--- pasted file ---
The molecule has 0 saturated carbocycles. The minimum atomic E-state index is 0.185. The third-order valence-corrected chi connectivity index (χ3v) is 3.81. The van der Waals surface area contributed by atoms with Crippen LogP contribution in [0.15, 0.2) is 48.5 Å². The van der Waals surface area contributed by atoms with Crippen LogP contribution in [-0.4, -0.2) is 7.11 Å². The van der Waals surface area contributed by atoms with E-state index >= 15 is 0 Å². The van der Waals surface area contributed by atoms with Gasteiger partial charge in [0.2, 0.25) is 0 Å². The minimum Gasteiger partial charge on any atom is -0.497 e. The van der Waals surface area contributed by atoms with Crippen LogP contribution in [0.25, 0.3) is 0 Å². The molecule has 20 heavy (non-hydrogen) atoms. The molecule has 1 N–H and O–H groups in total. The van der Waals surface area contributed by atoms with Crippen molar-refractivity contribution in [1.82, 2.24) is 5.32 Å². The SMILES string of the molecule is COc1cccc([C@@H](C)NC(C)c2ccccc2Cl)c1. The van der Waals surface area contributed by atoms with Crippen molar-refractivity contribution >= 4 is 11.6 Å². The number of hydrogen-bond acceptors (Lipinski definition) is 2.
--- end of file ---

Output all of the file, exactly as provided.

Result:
The molecule has 0 saturated carbocycles. The minimum atomic E-state index is 0.185. The third-order valence-corrected chi connectivity index (χ3v) is 3.81. The van der Waals surface area contributed by atoms with Crippen LogP contribution in [0.15, 0.2) is 48.5 Å². The van der Waals surface area contributed by atoms with Crippen LogP contribution in [-0.4, -0.2) is 7.11 Å². The van der Waals surface area contributed by atoms with E-state index >= 15 is 0 Å². The van der Waals surface area contributed by atoms with Gasteiger partial charge in [0.2, 0.25) is 0 Å². The minimum Gasteiger partial charge on any atom is -0.497 e. The van der Waals surface area contributed by atoms with Crippen LogP contribution in [0.25, 0.3) is 0 Å². The molecule has 20 heavy (non-hydrogen) atoms. The molecule has 1 N–H and O–H groups in total. The van der Waals surface area contributed by atoms with Crippen molar-refractivity contribution in [1.82, 2.24) is 5.32 Å². The SMILES string of the molecule is COc1cccc([C@@H](C)NC(C)c2ccccc2Cl)c1. The van der Waals surface area contributed by atoms with Crippen molar-refractivity contribution >= 4 is 11.6 Å². The number of hydrogen-bond acceptors (Lipinski definition) is 2.